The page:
Scribe was in New Orleans shooting 'Treme'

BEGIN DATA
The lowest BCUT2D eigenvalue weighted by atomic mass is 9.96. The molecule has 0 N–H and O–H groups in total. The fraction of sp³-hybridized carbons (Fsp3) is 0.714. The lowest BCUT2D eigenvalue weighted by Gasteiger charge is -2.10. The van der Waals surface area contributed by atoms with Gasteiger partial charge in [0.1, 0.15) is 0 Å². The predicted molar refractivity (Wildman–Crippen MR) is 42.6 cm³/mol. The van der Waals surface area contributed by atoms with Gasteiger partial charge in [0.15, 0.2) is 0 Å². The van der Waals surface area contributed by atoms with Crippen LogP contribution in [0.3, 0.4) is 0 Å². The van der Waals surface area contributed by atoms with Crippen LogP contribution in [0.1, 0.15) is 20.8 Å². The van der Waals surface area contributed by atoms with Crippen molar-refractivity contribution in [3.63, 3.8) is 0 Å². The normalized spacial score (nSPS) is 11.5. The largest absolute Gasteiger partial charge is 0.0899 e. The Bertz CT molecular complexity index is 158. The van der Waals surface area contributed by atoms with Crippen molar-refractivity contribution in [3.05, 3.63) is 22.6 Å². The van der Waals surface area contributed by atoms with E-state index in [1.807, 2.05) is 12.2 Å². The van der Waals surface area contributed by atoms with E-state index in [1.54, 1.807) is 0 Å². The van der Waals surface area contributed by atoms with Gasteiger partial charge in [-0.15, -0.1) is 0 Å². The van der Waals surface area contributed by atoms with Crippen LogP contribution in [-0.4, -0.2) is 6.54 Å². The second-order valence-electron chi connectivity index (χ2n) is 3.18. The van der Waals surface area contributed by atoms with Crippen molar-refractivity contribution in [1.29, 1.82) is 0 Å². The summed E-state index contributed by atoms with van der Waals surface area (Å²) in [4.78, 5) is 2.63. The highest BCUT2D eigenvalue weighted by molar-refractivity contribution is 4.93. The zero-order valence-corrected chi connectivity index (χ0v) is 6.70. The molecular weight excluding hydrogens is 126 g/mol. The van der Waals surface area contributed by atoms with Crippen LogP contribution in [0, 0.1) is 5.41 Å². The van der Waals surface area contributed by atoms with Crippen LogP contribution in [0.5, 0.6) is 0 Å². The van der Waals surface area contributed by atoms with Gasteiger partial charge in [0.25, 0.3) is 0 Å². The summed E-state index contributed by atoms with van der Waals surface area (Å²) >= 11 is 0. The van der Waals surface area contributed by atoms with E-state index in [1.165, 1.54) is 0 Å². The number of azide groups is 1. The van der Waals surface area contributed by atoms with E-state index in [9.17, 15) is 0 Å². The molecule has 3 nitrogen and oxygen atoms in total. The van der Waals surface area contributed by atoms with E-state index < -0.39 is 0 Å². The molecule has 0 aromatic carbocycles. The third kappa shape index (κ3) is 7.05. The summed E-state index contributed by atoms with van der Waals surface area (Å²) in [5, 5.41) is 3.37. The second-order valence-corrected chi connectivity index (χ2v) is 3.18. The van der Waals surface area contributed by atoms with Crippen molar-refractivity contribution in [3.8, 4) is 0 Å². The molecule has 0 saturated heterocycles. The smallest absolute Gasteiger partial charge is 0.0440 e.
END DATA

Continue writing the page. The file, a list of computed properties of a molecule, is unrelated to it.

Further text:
photos/_storypics/mills_400.jpg” vspace=”3″ hspace=”3″ align=”center”>David Mills, a former journo who made the leap into TV writing with such award-winning series as “The Wire,” “ER” and “Homicide: Life on the Street,” died Tuesday in New Orleans. Mills was 48. He was co-writer and co-executive producer of “Treme,” which is set among musicians in post-Katrina New Orleans. The drama, which is filmed on location, bows April 11 on HBO. Some reports said Mills died of an aneurysm on the set of “Treme.” HBO spokesman Diego Aldana confirmed Mills’ death but did not give a cause. In a statement issued Wednesday, HBO called Mills “a gracious and humble man (who) will be sorely missed by those who knew and loved him, as well as those who were aware of his immense talent. David has left us too soon but his brilliant work will live on.” After graduating from the U. of Maryland, Mills worked at the Washington Times and Washington Post, where a few of his stories made headlines including a 1992 interview with Sistah Souljah that ran in the Post. In the long-ranging interview following the L.A. riots after the Rodney King beating the rapper said, “If black people kill black people every day, why not have a week and kill white people?” The ensuing outcry even drew in presidential candidate Bill Clinton who criticized her and the Rev. Jesse Jackson for inviting Souljah to speak at the Rainbow Coalition convention. In 1994, his college buddy David Simon helped Mills break into TV as they co-wrote the “Bop Gun” episode for the second season of NBC’s “Homicide: Life on the Street.” It would later win an Emmy and a WGA Award. He worked briefly on David E. Kelley’s “Picket Fences” before jumping to ABC’s “NYPD Blue” with David Milch. According to Alan Sepinwall, TV critic for the News-Ledger the job came about as a result of a letter Mills sent to Milch criticizing a speech the latter had made about the lack of black writers in showbiz. The showrunner liked the letter well enough to hire Mills. He worked on some of the top-rated and award-winning series after that including NBC’s “ER” and mini “Kingpin”; HBO’s “The Corner” and “The Wire.” During a 1997 roundtable with Variety’s Brian Lowry, Mills talked about working with such showrunners as Milch and Steven Bochco. “These are the people who are kind of making (television) a writer’s medium, in the sense these writers have a distinctive writer’s voice, as distinctive as David Mamet or (Ernest) Hemingway,” he said. “These are shows that even the audience, I think, gets a sense of ‘Wow, this is good writing.’ I think that’s something new since the ’80s in drama, a sense of TV as great writing.” Mills also spoke about the pressure he felt to produce a level of drama that would stand apart from the crowd. “When you think of what stories to tell, and what characters to create, you have to raise the bar really high: Is this story compelling enough? Are these characters real enough? There’s just so much out there — how do you stand out amid everything else that’s out there in the pop culture?” Along the way Mills won WGA awards, Emmys, a Humanitas Prize and Edgar Allan Poe kudos. In later years Mills also maintained a blog called Undercover Black Man, which was mostly about music. The last entry he made was Monday when he posted a trailer for “Treme.”
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